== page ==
As Japanese media reported that Japan has shifted the focus of its engagement with Africa over the years, from giving aid to increasing investment with the participation of the private sector, Da noted that Japan is not giving this $30 billion aid for free and the aid usually comes with strings attached. For example, African enterprises and governments have to buy equipment and import goods from Japanese companies during Japanese investment. That is to say, if Africa wants to benefit from Japan, it must also benefit Japan as well, the observer said.

Japan, through such investment aid and smears on China's aid in the continent, is following the US to expand Western infrastructure coverage in developing countries, which is also a part of a global containment strategy against China, Qian Feng, director of Research Department, National Strategic Institute, Tsinghua University, told the Global Times.

The expert noted that in recent years, some US and other Western politicians and media have been maliciously building a discourse system of "China's debt trap theory." Such a narrative has made headlines in Western media again as Sri Lanka has experienced political turmoil and a change of government due to its domestic economic crisis, with some maliciously asserting that the "Chinese strategic trap" under the BRI has dragged the South Asian country into the political and economic abyss.

Now, Japan plans to place a bet with the $30 billion aid to sow discord between China and Africa through hyping the groundless theory, contain China and profit from the continent, Da criticized.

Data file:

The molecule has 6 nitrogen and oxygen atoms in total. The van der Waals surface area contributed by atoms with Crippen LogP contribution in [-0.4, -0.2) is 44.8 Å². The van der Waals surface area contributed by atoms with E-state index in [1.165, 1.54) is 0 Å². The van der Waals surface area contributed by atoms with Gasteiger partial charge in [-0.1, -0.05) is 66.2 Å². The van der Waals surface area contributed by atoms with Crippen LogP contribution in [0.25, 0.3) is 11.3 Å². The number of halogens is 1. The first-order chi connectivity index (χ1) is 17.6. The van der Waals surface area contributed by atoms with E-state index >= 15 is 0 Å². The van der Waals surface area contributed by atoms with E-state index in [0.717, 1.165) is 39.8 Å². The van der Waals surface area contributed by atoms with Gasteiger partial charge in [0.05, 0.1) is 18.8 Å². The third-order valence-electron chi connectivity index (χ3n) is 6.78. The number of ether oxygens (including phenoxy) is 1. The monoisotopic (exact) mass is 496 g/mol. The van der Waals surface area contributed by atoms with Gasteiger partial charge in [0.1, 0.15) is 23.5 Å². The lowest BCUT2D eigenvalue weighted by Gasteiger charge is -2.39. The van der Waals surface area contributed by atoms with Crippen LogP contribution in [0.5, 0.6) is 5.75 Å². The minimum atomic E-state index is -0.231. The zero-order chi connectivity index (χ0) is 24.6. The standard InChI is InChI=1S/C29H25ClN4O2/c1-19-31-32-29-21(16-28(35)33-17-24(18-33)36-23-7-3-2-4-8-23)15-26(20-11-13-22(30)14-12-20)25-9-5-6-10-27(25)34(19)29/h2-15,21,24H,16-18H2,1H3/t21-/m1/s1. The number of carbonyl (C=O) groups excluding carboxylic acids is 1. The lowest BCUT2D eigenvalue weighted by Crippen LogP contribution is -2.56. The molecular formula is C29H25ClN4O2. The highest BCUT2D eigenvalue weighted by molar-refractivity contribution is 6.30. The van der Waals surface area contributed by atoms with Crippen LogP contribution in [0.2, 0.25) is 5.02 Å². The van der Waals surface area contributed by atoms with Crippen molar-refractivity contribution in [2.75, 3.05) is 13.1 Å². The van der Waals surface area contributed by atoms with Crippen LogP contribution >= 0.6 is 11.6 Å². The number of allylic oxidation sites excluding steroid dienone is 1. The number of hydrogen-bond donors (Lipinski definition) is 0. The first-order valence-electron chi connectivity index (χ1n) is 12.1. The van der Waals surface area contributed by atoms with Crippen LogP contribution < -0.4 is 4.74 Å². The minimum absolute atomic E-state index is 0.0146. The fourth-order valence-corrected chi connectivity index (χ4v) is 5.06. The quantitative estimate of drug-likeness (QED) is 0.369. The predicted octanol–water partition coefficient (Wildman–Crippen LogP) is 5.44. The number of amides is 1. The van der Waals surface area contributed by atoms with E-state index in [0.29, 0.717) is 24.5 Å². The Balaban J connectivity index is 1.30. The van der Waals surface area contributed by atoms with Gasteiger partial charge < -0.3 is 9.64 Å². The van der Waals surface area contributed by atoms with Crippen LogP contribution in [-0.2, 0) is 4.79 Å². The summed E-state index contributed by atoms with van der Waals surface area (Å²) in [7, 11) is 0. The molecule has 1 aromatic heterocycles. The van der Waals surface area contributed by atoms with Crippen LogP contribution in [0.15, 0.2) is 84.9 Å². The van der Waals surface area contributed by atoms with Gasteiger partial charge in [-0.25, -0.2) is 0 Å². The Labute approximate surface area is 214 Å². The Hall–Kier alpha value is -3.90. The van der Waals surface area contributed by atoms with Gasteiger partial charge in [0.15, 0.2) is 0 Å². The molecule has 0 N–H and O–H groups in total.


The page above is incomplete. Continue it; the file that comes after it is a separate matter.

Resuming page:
Wang Wenbin, spokesperson for the Chinese Foreign Ministry said at a press conference on August 18 that the so-called "Chinese debt trap" is a lie made up by the US and some other Western countries to deflect responsibility and blame. Their allegations against China are simply untenable, and developing countries and people with insight from the rest of the international community will not fall for this, Wang said.

Recently, Japan has provoked China in various occasions although the two countries will welcome the 50th anniversary of the establishment of their diplomatic relations in September. Japan seeing its neighbor as a threat rather than a friend and making a series of provocations will shake the foundation of the development of China-Japan relations, Qian warned.

Kong Xuanyou, Chinese Ambassador to Japan said on Saturday at an international symposium hosted by the Chinese Academy of Social Sciences that there are more pessimistic views on China-Japan cooperation. Some believe that China-Japan cooperation has entered a "bottleneck period," and the two countries have shifted from structural complementarity to homogeneous competition, and some believe that economic cooperation should give way to political and security interests, the ambassador said. However, the economic circles of the two countries share the view that the basic framework of China-Japan economic and trade cooperation is still stable and the potential for development is still huge, Kong said.

China-Japan relations are now in a new round of period where conflicts are likely to break out more frequently, and the two sides should be more aware of the risks, honor their promises, properly handle sensitive factors in accordance with the principles of the four political documents and the spirit of the relevant consensus between China and Japan, and avoid jeopardizing the overall situation of bilateral relations, the ambassador urged.